Kodak to produce digital camera bodies, starting with the EOS DCS 3 in 1995. The first digital EOS SLR camera wholly designed and manufactured by Canon is the EOS D30, released in 2000.
Canon has also released two EOS cameras designed to use the APS film format, the EOS IX and the EOS IX Lite.
There is also a manual-focus EOS camera, the EOS EF-M. It comes with all the automatic and manual exposure functions but lacks autofocus. However, it comes equipped with a split-screen/microprism focusing screen for precise manual focusing.
Through the tracking of eyeball movements, EOS cameras equipped with eye-controlled focusing (ECF) are able to choose the appropriate autofocus point based on where the user is looking in the viewfinder frame. ECF comes especially useful in sports photography where the subject may shift its position in the frame rapidly.
ECF is a function that is usually either loved or hated. Some users feel that it is not reliable enough for common use. Others report that they are able to use it reliably. Much of this depends on the user. Eyeglasses can also reduce its accuracy for some.
EOS cameras equipped with ECF are the EOS A2E (U.S. model names are shown; see the table below for equivalents in other countries), EOS Elan IIE, EOS IXe, EOS-3, EOS Elan 7E, and EOS Elan 7NE.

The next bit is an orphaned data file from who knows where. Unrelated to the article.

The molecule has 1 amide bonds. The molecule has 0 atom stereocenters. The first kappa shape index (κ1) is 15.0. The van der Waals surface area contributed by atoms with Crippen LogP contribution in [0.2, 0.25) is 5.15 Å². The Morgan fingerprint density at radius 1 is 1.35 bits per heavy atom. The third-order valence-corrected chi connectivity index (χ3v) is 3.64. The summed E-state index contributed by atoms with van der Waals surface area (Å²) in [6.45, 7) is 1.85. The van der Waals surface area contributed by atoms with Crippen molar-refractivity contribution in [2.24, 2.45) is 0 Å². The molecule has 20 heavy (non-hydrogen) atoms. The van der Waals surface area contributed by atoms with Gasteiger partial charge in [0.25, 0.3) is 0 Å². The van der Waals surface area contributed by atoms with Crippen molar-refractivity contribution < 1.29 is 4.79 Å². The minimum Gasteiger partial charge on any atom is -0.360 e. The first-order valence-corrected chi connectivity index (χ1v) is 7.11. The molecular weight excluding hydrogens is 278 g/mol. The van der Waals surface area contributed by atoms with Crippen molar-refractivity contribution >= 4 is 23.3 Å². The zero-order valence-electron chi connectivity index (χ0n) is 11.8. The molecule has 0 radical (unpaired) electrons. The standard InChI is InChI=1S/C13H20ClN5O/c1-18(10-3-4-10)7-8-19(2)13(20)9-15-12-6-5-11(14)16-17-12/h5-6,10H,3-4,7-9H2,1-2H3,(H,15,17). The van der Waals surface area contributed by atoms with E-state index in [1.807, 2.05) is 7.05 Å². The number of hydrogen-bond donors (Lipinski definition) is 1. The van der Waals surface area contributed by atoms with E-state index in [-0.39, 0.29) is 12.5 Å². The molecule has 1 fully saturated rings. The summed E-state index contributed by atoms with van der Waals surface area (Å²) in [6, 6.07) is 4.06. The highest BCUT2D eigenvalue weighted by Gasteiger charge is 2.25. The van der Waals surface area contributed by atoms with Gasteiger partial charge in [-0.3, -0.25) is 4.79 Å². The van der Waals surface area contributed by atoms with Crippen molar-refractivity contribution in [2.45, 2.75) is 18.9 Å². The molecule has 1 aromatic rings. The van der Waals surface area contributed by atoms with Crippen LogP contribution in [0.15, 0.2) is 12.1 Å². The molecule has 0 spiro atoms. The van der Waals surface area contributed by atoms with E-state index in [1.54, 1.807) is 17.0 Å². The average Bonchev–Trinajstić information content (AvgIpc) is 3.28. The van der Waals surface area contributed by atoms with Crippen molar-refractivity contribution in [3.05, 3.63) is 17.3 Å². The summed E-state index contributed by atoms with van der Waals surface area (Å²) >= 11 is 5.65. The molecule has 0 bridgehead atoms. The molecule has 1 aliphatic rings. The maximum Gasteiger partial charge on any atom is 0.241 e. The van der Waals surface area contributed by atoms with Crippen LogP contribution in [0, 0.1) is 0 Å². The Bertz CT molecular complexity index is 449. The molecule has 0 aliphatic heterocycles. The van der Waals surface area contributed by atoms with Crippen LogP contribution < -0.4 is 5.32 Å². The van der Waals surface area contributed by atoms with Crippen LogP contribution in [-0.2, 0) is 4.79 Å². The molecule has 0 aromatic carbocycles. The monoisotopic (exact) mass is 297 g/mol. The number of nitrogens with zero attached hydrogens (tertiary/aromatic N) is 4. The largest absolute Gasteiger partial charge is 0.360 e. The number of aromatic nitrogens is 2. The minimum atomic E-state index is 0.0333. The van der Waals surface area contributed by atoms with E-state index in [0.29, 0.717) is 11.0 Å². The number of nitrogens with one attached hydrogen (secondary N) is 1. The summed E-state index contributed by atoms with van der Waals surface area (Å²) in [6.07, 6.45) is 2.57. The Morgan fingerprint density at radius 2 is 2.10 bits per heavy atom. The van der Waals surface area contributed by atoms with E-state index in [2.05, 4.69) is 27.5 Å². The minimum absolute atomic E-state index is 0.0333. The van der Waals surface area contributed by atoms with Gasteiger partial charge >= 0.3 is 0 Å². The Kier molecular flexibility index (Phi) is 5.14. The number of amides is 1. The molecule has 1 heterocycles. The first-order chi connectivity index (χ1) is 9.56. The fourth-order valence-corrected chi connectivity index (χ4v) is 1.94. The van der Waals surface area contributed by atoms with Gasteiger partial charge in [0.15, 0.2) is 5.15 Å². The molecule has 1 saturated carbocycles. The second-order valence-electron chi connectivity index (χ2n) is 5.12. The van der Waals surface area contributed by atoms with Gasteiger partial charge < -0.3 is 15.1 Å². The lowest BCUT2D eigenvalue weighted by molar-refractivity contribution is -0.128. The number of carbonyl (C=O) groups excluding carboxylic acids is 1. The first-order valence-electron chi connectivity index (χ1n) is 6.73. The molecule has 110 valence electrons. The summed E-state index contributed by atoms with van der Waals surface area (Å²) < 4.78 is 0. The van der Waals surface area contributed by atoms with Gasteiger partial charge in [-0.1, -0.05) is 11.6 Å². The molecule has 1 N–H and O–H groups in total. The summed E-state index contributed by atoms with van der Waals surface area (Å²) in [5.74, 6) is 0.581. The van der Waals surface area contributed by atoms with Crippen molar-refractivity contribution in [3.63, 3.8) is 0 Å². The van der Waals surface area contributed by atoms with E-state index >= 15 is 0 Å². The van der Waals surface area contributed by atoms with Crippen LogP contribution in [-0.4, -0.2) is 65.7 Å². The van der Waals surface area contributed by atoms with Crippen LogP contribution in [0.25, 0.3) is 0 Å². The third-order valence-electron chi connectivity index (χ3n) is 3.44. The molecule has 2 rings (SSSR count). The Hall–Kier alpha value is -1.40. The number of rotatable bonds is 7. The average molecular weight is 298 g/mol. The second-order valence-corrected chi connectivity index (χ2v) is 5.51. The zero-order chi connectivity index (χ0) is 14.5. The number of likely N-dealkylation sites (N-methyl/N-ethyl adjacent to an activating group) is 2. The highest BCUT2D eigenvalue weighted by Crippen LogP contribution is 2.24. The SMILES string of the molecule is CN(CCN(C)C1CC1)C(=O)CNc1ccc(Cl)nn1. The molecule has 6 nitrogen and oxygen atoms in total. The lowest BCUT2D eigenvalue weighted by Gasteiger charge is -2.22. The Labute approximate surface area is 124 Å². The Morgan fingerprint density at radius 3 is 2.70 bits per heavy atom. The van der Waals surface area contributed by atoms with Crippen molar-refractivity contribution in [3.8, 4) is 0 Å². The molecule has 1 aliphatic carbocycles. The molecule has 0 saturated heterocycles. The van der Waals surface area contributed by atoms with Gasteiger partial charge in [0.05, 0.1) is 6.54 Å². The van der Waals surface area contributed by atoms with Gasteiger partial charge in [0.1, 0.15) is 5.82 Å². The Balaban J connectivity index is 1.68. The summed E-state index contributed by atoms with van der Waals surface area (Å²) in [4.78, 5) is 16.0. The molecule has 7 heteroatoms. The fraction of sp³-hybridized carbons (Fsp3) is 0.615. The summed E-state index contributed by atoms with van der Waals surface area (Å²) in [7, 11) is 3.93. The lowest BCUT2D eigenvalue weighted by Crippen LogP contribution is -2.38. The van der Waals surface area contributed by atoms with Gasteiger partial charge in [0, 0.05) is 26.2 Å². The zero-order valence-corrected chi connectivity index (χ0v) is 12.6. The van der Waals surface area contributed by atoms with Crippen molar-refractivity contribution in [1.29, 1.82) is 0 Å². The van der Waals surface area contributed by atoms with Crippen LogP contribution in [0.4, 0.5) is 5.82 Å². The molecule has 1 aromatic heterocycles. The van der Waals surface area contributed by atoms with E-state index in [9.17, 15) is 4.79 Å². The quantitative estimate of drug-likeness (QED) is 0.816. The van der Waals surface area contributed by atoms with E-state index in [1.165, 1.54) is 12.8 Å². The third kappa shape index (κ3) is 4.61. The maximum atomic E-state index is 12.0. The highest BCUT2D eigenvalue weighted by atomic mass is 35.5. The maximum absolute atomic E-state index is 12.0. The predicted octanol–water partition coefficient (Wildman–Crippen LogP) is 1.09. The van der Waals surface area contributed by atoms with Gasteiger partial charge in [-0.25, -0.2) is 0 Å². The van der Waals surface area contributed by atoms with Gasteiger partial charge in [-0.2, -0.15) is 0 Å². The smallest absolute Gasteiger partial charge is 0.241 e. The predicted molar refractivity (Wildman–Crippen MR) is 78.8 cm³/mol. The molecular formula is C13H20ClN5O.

Quick control dial
Quick Control Dial on EOS 100Most prosumer and professional level EOS cameras feature a large quick control dial (QCD) on the camera back. Allowing easy operation of the camera using the thumb, the QCD is used for quick access to often-used functions that may otherwise require a more complicated procedure of button-presses and dial-clicks.
Cameras equipped with the QCD can easily be operated with one hand (forefinger on the main dial, thumb on the QCD) without taking the eye off the viewfinder.
Some useful functions that a QCD is programmed to do include setting exposure compensation, setting of aperture in manual exposure mode and scrolling of images and menus in digital EOS cameras.
Multi-point autofocus system
The top-line EOS cameras have up to 45 autofocus (AF) points, the most in their class, until superseded by Nikon's D3 and D300 digital SLR cameras with 51 autofocus points. This increases the chances of a sharply-focused photograph in situations where the subject travels across the frame at high speeds, e.g. sports, birds. The number, type, features and performance of autofocus point array systems is likely to continue to evolve.
Having so many AF points also helps relieve the photographer from having to use the 'lock focus and recompose' method of framing a photograph, since the subject will most probably have been picked up by one or more of the AF points. Even though the camera is intelligent enough to select the correct AF point(s) most of the time, EOS cameras equipped with a multi-point AF system will still allow the photographer to manually select an AF point.